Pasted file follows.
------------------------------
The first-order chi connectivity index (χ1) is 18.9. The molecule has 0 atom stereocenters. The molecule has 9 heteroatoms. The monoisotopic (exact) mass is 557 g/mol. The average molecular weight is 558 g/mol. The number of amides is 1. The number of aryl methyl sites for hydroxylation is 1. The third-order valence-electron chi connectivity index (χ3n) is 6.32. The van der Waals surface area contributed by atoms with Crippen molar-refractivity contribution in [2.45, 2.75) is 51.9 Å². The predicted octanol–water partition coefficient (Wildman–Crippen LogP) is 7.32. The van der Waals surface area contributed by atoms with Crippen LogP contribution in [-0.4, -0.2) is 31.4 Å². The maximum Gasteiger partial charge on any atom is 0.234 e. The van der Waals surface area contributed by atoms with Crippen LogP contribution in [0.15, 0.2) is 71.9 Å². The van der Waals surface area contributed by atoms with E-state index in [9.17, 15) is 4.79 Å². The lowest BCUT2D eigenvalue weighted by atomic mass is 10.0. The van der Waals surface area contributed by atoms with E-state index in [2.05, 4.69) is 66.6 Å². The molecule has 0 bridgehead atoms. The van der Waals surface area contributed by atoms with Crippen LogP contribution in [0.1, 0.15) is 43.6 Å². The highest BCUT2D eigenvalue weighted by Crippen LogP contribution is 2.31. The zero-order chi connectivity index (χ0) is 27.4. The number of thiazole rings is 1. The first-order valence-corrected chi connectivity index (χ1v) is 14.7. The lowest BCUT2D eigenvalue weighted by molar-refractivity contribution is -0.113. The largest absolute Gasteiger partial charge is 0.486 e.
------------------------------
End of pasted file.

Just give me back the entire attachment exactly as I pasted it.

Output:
The first-order chi connectivity index (χ1) is 18.9. The molecule has 0 atom stereocenters. The molecule has 9 heteroatoms. The monoisotopic (exact) mass is 557 g/mol. The average molecular weight is 558 g/mol. The number of amides is 1. The number of aryl methyl sites for hydroxylation is 1. The third-order valence-electron chi connectivity index (χ3n) is 6.32. The van der Waals surface area contributed by atoms with Crippen molar-refractivity contribution in [2.45, 2.75) is 51.9 Å². The predicted octanol–water partition coefficient (Wildman–Crippen LogP) is 7.32. The van der Waals surface area contributed by atoms with Crippen LogP contribution in [-0.4, -0.2) is 31.4 Å². The maximum Gasteiger partial charge on any atom is 0.234 e. The van der Waals surface area contributed by atoms with Crippen LogP contribution in [0.15, 0.2) is 71.9 Å². The van der Waals surface area contributed by atoms with E-state index in [9.17, 15) is 4.79 Å². The lowest BCUT2D eigenvalue weighted by atomic mass is 10.0. The van der Waals surface area contributed by atoms with E-state index in [2.05, 4.69) is 66.6 Å². The molecule has 0 bridgehead atoms. The van der Waals surface area contributed by atoms with Crippen LogP contribution in [0.1, 0.15) is 43.6 Å². The highest BCUT2D eigenvalue weighted by Crippen LogP contribution is 2.31. The zero-order chi connectivity index (χ0) is 27.4. The number of thiazole rings is 1. The first-order valence-corrected chi connectivity index (χ1v) is 14.7. The lowest BCUT2D eigenvalue weighted by molar-refractivity contribution is -0.113. The largest absolute Gasteiger partial charge is 0.486 e.